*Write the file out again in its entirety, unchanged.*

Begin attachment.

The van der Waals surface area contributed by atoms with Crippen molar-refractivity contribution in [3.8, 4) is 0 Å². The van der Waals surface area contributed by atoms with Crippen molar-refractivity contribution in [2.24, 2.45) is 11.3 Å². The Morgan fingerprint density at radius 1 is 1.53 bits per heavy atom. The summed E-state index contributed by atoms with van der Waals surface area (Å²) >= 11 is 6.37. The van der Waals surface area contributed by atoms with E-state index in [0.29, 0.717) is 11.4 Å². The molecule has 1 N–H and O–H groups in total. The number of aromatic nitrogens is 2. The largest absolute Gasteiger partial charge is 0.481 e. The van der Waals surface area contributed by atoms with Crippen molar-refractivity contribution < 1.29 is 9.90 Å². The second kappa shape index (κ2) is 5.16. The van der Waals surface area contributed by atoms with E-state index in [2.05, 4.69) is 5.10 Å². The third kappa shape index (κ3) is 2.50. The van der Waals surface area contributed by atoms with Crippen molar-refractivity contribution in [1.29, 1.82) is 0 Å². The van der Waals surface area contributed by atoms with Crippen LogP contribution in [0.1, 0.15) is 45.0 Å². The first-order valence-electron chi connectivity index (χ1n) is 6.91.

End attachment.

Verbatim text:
The van der Waals surface area contributed by atoms with Crippen molar-refractivity contribution in [3.8, 4) is 0 Å². The van der Waals surface area contributed by atoms with Crippen molar-refractivity contribution in [2.24, 2.45) is 11.3 Å². The Morgan fingerprint density at radius 1 is 1.53 bits per heavy atom. The summed E-state index contributed by atoms with van der Waals surface area (Å²) >= 11 is 6.37. The van der Waals surface area contributed by atoms with E-state index in [0.29, 0.717) is 11.4 Å². The molecule has 1 N–H and O–H groups in total. The number of aromatic nitrogens is 2. The largest absolute Gasteiger partial charge is 0.481 e. The van der Waals surface area contributed by atoms with Crippen molar-refractivity contribution < 1.29 is 9.90 Å². The second kappa shape index (κ2) is 5.16. The van der Waals surface area contributed by atoms with E-state index in [2.05, 4.69) is 5.10 Å². The third kappa shape index (κ3) is 2.50. The van der Waals surface area contributed by atoms with Crippen molar-refractivity contribution in [1.29, 1.82) is 0 Å². The van der Waals surface area contributed by atoms with Crippen LogP contribution in [0.1, 0.15) is 45.0 Å². The first-order valence-electron chi connectivity index (χ1n) is 6.91.